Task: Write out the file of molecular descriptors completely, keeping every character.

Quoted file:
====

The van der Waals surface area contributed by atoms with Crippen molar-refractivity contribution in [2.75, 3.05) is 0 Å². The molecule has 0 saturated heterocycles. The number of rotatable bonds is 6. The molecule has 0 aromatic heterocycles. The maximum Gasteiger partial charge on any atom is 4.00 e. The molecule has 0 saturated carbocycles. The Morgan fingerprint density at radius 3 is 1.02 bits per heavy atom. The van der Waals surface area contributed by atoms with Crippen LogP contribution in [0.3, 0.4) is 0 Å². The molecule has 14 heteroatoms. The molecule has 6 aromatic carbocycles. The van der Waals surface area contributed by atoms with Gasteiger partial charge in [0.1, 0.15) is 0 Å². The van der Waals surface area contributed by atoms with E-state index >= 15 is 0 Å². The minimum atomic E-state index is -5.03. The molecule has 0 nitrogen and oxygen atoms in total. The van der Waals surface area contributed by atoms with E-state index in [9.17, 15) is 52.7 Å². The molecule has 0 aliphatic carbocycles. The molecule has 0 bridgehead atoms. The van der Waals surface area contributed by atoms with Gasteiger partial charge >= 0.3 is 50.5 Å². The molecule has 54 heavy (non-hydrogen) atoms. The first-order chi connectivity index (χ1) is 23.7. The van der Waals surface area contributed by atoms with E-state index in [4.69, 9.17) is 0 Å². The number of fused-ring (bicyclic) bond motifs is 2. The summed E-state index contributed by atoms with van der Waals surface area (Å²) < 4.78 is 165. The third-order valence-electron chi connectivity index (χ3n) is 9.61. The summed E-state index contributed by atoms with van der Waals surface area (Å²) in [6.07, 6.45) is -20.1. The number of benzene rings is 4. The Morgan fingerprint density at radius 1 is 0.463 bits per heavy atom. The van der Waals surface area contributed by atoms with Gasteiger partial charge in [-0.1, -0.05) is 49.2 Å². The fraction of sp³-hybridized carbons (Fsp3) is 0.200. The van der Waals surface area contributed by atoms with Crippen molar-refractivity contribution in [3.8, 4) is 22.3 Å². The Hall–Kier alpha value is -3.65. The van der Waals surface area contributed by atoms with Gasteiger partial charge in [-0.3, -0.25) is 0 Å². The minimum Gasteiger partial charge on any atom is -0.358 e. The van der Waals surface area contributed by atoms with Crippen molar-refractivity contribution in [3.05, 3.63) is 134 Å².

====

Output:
The van der Waals surface area contributed by atoms with Crippen molar-refractivity contribution in [2.75, 3.05) is 0 Å². The molecule has 0 saturated heterocycles. The number of rotatable bonds is 6. The molecule has 0 aromatic heterocycles. The maximum Gasteiger partial charge on any atom is 4.00 e. The molecule has 0 saturated carbocycles. The Morgan fingerprint density at radius 3 is 1.02 bits per heavy atom. The van der Waals surface area contributed by atoms with Crippen LogP contribution in [0.3, 0.4) is 0 Å². The molecule has 14 heteroatoms. The molecule has 6 aromatic carbocycles. The van der Waals surface area contributed by atoms with Gasteiger partial charge in [0.1, 0.15) is 0 Å². The van der Waals surface area contributed by atoms with E-state index >= 15 is 0 Å². The minimum atomic E-state index is -5.03. The molecule has 0 nitrogen and oxygen atoms in total. The van der Waals surface area contributed by atoms with E-state index in [9.17, 15) is 52.7 Å². The molecule has 0 aliphatic carbocycles. The molecule has 0 bridgehead atoms. The van der Waals surface area contributed by atoms with Gasteiger partial charge >= 0.3 is 50.5 Å². The molecule has 54 heavy (non-hydrogen) atoms. The first-order chi connectivity index (χ1) is 23.7. The van der Waals surface area contributed by atoms with E-state index in [4.69, 9.17) is 0 Å². The number of fused-ring (bicyclic) bond motifs is 2. The summed E-state index contributed by atoms with van der Waals surface area (Å²) < 4.78 is 165. The third-order valence-electron chi connectivity index (χ3n) is 9.61. The summed E-state index contributed by atoms with van der Waals surface area (Å²) in [6.07, 6.45) is -20.1. The number of benzene rings is 4. The Morgan fingerprint density at radius 1 is 0.463 bits per heavy atom. The van der Waals surface area contributed by atoms with Gasteiger partial charge in [-0.1, -0.05) is 49.2 Å². The fraction of sp³-hybridized carbons (Fsp3) is 0.200. The van der Waals surface area contributed by atoms with Crippen molar-refractivity contribution in [3.8, 4) is 22.3 Å². The Hall–Kier alpha value is -3.65. The van der Waals surface area contributed by atoms with Gasteiger partial charge in [-0.3, -0.25) is 0 Å². The minimum Gasteiger partial charge on any atom is -0.358 e. The van der Waals surface area contributed by atoms with Crippen molar-refractivity contribution in [3.05, 3.63) is 134 Å².